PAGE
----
Calls for expanding occupational licensure usually do not come from concerned citizens, but from industry insiders more interested in limiting the number of people who can work in their occupation. 

In 2018, the Mississippi legislature, with little discussion and few dissenting votes, passed a bill to make it more difficult to become a real estate broker. The proposed law sought to increase the time it would take to become a broker, going from the current one year to three years. 

Fortunately, Gov. Phil Bryant vetoed the legislation and it didn’t come back this past year. 

Who were the individuals supporting such legislation? It wasn’t a group of citizens negatively impacted by brokers who had just one year of experience. No, it was, naturally, the Realtors Association. And I am sure they would say they are doing it to protect you and me.  

More recently, the Mississippi Justice Institute filed a lawsuit against the Board of Cosmetology over requirements that eyebrow threaders receive 600 hours of instruction that don’t have anything to do with the practice of threading. 

When WLBT talked with a threader who completed the 600 hours of instruction, her response was that it’s not fair because she had to complete the classes for a license. Relevant or not.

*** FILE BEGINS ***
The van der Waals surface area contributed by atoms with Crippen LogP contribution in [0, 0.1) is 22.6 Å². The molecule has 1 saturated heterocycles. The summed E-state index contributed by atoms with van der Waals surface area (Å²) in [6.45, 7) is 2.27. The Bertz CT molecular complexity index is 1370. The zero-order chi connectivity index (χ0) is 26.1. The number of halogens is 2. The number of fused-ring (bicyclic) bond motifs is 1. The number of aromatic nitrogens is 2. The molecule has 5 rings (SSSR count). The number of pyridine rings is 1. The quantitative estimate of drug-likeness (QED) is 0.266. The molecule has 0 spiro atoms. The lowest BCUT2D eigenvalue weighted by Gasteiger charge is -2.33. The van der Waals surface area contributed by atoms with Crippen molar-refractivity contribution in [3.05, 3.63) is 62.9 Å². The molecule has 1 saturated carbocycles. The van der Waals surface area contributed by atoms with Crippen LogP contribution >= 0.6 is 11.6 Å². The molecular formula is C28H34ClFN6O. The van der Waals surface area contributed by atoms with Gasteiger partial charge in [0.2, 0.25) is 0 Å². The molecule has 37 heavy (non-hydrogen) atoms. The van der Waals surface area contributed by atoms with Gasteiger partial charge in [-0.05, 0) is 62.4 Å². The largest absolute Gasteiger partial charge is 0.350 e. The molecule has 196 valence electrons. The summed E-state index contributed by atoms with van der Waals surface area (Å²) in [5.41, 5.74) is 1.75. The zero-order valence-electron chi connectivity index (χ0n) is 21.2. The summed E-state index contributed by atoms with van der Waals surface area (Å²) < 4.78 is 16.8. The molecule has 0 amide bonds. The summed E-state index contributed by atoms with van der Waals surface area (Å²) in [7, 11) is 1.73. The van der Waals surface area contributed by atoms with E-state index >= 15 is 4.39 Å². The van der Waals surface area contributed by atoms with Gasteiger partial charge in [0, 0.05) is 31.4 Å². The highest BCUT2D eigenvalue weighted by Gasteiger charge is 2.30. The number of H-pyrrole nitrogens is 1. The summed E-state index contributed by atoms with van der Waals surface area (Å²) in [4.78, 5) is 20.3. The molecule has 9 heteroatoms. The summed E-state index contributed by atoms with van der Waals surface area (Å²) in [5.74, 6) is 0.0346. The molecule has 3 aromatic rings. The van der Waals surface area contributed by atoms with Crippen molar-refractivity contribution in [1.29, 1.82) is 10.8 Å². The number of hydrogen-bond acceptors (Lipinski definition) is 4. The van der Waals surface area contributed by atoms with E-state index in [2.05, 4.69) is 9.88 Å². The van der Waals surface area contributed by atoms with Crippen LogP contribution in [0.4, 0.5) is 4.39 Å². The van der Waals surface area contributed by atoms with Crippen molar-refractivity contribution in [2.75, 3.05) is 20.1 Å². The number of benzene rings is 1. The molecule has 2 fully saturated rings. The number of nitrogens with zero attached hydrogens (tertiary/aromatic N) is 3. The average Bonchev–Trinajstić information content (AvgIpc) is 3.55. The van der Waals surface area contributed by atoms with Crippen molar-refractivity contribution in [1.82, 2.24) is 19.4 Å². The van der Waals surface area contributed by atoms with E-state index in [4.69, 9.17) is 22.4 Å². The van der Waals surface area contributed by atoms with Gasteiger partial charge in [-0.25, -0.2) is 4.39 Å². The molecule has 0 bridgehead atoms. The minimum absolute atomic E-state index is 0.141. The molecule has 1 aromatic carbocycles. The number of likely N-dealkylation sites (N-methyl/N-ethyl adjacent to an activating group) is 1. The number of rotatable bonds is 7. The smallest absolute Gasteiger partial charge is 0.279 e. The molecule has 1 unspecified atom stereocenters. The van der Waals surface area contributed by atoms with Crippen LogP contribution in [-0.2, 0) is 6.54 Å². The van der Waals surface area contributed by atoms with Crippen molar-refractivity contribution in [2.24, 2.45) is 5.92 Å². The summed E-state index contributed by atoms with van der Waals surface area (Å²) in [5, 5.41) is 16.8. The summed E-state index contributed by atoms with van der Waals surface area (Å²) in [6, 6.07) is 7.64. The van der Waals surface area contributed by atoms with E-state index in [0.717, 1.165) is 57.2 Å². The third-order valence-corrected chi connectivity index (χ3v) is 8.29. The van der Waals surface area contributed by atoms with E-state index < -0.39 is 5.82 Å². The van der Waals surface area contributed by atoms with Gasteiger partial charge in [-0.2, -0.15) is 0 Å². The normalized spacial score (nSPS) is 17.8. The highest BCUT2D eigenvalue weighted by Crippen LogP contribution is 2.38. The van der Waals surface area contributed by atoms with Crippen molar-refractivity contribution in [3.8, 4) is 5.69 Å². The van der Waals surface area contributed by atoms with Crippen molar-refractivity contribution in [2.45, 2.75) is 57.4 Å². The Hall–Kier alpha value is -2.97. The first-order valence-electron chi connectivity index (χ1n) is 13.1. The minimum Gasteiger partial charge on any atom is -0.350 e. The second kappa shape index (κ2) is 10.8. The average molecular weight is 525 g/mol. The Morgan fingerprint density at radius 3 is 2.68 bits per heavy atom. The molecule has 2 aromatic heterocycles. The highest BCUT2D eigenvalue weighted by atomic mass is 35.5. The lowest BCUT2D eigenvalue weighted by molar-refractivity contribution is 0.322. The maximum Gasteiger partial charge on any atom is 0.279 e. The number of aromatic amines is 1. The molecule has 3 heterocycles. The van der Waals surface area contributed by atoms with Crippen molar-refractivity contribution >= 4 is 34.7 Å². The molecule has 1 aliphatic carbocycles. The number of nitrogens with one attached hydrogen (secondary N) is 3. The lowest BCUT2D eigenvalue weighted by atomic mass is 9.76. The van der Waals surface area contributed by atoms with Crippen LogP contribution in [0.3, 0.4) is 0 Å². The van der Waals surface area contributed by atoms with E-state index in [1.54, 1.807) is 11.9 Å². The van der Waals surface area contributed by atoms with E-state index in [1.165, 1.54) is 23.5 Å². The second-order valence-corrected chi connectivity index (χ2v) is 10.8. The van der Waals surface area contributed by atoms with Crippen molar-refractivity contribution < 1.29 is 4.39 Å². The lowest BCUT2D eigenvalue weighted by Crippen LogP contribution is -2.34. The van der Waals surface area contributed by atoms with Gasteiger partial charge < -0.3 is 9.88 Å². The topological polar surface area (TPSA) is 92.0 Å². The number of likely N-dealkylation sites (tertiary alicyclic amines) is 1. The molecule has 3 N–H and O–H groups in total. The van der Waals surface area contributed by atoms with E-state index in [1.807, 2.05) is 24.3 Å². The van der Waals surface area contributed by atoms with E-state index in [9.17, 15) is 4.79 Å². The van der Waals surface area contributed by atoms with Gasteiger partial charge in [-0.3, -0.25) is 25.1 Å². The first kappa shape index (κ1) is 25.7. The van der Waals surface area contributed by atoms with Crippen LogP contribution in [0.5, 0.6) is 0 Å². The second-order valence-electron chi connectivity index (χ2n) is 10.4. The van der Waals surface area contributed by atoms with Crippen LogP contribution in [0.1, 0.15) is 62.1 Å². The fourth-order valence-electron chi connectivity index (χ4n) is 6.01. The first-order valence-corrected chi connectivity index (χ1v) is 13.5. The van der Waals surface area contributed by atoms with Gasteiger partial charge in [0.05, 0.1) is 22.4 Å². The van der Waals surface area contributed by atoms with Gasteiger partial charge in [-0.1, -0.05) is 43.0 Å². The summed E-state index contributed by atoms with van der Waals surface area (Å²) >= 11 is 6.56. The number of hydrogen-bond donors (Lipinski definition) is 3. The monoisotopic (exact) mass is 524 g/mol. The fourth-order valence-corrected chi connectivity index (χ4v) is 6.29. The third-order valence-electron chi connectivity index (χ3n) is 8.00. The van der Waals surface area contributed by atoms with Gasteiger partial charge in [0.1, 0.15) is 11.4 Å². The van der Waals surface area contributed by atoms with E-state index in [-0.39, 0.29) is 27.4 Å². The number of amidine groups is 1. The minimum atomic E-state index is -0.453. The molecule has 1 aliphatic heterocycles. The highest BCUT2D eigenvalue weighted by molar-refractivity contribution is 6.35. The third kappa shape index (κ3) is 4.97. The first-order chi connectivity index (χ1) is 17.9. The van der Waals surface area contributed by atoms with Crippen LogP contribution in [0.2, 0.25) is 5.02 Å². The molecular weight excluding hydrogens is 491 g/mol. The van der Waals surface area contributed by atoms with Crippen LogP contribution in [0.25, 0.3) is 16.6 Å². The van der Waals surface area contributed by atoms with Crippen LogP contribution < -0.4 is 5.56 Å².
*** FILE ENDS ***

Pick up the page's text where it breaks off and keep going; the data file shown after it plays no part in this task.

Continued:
That’s certainly an understandable position. But the goal shouldn’t be to make the entrance harder for new entrants, but easier for everyone. 

That’s the case whether we are talking about the 66 low-to-middle income occupational licenses in the state or the 117,000 or so regulations in the state’s administrative code. 

A smart policy would start with only choosing licensure when there is empirical proof that it is necessary and there is not a less restrictive approach

As for the current licensing schemes, the legislature should begin by repealing unnecessary licenses. And occupational boards should not be in charge of deciding whether a license is necessary. 

Every year, bills to extend the repealer of various occupational boards come before the legislature. They always pass. Usually with no discussion and few dissenting votes. Instead of simply relying on what that board wants, the legislature should use that time to study if a license truly relates to health and safety. 

A great place to review each license would be the Occupational Licensure Review Board, which only has authority over new licenses or regulations. Empower the board to take a hard look at every license, it’s need, and how it impacts the economy, for both entrepreneurs and consumers.

If we haven’t determined if a license actually protects us, rather than ceding that power to industry incumbents, we should opt for less red tape and more freedom.

And give more Mississippians the ability to earn a living, even if they don’t have government permission.